# Counting and Probability

MATH 193 Summary of Counting and Probability Techniques
Counting Techniques
 for questions involving “
or
”:
n(A ∪ B) = n(A) + n(B) − n(A ∩ B)
OR use a Venn diagram
 when there are multiple choices to make and the order matters (e.g. passwords),
use the multiplication principle:
(# of ways to make the 1st choice)&middot;(# of ways to make the 2nd choice)&middot; &middot; &middot;
 when there are multiple choices to make, the order doesn’t matter, and the same object can’t
be selected twice, use combinations:
nCr = # of ways to choose r objects from a collection of n objects
 when there are multiple choices to make, the order matters, and the same object can’t be
selected twice, use permutations (or the multiplication principle):
nPr = # of ways to choose and order r objects from a collection of n objects
Probability
 P (E) =
the # of outcomes in E
n(E)
=
n(S)
the total # of possible outcomes of the experiment
to find n(E) and n(S):
– find S (the list of all possible outcomes) then identify which outcomes are in E, and
simply count the # of outcomes in each set
– use an appropriate counting technique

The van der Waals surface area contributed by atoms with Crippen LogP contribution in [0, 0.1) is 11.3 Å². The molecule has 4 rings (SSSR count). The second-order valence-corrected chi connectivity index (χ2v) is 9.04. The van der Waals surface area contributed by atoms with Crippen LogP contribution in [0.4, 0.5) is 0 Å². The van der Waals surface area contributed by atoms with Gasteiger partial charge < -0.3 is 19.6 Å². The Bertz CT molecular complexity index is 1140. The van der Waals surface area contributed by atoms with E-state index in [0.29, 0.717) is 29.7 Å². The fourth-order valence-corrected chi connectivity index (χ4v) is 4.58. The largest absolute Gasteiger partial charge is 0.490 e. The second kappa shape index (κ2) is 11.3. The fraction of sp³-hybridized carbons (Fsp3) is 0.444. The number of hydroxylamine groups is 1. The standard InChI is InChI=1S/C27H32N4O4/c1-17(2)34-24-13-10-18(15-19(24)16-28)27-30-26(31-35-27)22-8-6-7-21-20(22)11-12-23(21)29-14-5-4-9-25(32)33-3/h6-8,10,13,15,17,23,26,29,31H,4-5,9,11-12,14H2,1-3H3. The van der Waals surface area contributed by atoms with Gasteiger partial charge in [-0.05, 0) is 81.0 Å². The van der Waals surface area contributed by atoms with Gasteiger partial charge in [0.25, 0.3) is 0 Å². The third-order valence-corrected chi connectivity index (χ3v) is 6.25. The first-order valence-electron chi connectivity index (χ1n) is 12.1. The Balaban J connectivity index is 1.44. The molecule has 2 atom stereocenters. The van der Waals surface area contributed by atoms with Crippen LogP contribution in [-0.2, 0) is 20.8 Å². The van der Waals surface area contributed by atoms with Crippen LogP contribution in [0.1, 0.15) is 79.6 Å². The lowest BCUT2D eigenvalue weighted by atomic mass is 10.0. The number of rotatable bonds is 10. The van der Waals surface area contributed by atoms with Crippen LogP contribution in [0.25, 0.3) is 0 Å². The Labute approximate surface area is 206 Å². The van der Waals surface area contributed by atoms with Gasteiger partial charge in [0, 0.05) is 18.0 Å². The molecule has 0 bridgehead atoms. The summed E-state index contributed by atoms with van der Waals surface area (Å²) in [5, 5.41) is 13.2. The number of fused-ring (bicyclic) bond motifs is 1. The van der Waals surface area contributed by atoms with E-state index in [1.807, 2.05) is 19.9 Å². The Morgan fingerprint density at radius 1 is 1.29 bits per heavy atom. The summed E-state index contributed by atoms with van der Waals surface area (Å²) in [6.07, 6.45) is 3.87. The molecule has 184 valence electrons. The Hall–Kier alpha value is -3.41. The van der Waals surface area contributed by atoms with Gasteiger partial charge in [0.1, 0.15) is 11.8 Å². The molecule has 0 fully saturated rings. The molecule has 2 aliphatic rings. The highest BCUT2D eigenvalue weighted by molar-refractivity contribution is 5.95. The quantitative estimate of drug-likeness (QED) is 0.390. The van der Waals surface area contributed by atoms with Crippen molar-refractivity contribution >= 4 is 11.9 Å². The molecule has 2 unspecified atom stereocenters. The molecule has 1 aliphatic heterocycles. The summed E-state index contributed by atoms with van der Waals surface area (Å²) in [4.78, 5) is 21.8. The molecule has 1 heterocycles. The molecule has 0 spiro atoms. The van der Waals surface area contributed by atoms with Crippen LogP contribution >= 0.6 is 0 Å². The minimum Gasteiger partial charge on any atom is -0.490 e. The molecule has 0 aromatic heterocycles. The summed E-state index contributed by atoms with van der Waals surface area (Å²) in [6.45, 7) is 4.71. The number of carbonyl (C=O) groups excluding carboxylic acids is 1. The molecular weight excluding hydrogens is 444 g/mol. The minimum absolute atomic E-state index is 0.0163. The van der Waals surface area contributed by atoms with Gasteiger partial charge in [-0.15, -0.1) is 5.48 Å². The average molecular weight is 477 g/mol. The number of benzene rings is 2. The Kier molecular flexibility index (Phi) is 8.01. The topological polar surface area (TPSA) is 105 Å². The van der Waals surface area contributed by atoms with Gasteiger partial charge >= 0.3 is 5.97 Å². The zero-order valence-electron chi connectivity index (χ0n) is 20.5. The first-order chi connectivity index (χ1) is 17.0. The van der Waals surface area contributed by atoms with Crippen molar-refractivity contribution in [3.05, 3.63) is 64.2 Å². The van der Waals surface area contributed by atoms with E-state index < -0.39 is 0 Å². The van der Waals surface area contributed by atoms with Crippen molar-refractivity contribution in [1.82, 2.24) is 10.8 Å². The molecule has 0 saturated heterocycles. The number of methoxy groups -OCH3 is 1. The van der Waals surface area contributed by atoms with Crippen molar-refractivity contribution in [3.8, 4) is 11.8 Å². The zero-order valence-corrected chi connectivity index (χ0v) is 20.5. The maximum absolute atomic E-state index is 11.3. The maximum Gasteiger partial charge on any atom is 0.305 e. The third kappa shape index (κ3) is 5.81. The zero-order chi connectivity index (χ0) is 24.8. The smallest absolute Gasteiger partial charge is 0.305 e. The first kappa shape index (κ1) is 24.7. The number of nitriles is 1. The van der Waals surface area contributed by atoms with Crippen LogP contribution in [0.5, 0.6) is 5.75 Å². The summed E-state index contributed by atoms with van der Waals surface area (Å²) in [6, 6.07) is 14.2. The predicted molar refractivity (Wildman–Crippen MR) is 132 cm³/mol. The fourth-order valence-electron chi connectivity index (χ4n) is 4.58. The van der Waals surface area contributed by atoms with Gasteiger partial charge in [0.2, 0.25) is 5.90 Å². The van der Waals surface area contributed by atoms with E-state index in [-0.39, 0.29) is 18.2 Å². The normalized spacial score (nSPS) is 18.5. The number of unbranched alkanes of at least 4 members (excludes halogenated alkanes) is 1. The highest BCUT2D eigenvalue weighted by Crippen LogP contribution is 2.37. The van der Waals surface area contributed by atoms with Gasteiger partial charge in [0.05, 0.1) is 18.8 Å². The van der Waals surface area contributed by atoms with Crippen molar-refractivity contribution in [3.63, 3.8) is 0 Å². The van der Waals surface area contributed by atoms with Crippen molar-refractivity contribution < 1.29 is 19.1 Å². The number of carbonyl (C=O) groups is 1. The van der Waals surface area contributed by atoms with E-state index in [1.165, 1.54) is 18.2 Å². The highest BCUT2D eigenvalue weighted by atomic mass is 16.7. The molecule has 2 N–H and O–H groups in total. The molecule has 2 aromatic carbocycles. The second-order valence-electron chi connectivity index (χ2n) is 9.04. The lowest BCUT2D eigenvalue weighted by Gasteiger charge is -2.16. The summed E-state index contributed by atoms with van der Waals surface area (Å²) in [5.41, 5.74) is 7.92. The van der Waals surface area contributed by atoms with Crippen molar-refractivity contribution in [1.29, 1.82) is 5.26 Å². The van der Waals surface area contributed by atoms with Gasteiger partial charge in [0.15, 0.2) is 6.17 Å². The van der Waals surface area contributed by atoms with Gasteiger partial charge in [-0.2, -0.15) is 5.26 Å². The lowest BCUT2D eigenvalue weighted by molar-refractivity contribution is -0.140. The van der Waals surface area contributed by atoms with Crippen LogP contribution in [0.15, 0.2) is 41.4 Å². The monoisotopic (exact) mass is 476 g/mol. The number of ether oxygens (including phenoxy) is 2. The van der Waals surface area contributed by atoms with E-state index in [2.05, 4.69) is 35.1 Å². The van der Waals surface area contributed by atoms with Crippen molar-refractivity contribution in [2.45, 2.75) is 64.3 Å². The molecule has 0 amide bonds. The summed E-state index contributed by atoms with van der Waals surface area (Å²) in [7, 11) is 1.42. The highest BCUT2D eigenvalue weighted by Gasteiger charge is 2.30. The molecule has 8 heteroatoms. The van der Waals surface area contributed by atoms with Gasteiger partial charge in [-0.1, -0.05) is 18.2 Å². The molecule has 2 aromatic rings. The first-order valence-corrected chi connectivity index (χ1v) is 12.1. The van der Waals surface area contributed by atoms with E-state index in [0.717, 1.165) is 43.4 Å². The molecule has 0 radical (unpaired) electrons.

 if n(E) is hard to find, but the opposite of E is easier:
P (E) = 1 − P (E ′ )
Examples Involving Choosing/Ordering Two Numbers from {1, 2, 3}:
1. List all of the possible 2-digit PINs using only the numbers 1, 2, 3 if repetition is allowed.
2. List all of the possible 2-digit PINs using only the numbers 1, 2, 3 if repetition is not allowed.
3. List all of the possible ways to choose 2 distinct numbers from {1, 2, 3} if the order doesn’t
matter (i.e. the selection {1, 2} is the same as {2, 1}).
Example: Suppose that a box contains 6 cameras and that 4 of them are defective. A sample of
2 cameras is selected at random without replacement.
Find the probability distribution for X = the number of defective cameras in the sample.